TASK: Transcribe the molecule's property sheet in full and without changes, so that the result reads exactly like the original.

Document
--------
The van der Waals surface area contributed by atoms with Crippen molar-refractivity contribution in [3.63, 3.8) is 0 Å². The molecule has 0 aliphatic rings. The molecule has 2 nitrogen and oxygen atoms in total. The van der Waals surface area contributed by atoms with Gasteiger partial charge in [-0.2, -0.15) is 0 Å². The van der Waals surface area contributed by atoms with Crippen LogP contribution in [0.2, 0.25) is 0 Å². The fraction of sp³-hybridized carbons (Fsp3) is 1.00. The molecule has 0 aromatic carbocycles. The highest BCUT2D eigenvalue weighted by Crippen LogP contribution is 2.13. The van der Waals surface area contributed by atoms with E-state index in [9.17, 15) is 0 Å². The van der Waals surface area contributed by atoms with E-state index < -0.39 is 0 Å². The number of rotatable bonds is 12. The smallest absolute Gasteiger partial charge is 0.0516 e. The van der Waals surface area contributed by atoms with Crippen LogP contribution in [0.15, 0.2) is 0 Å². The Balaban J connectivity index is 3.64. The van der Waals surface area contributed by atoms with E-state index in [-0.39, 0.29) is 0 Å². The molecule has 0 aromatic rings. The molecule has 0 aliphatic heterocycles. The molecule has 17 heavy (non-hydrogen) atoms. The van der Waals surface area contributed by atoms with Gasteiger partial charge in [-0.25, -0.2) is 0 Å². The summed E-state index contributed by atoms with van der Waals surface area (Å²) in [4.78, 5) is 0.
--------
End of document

The van der Waals surface area contributed by atoms with Crippen molar-refractivity contribution in [3.63, 3.8) is 0 Å². The molecule has 0 aliphatic rings. The molecule has 2 nitrogen and oxygen atoms in total. The van der Waals surface area contributed by atoms with Gasteiger partial charge in [-0.2, -0.15) is 0 Å². The van der Waals surface area contributed by atoms with Crippen LogP contribution in [0.2, 0.25) is 0 Å². The fraction of sp³-hybridized carbons (Fsp3) is 1.00. The molecule has 0 aromatic carbocycles. The highest BCUT2D eigenvalue weighted by Crippen LogP contribution is 2.13. The van der Waals surface area contributed by atoms with E-state index in [9.17, 15) is 0 Å². The van der Waals surface area contributed by atoms with E-state index < -0.39 is 0 Å². The number of rotatable bonds is 12. The smallest absolute Gasteiger partial charge is 0.0516 e. The van der Waals surface area contributed by atoms with Crippen LogP contribution in [0.15, 0.2) is 0 Å². The Balaban J connectivity index is 3.64. The van der Waals surface area contributed by atoms with E-state index in [-0.39, 0.29) is 0 Å². The molecule has 0 aromatic rings. The molecule has 0 aliphatic heterocycles. The molecule has 17 heavy (non-hydrogen) atoms. The van der Waals surface area contributed by atoms with Gasteiger partial charge in [-0.25, -0.2) is 0 Å². The summed E-state index contributed by atoms with van der Waals surface area (Å²) in [4.78, 5) is 0.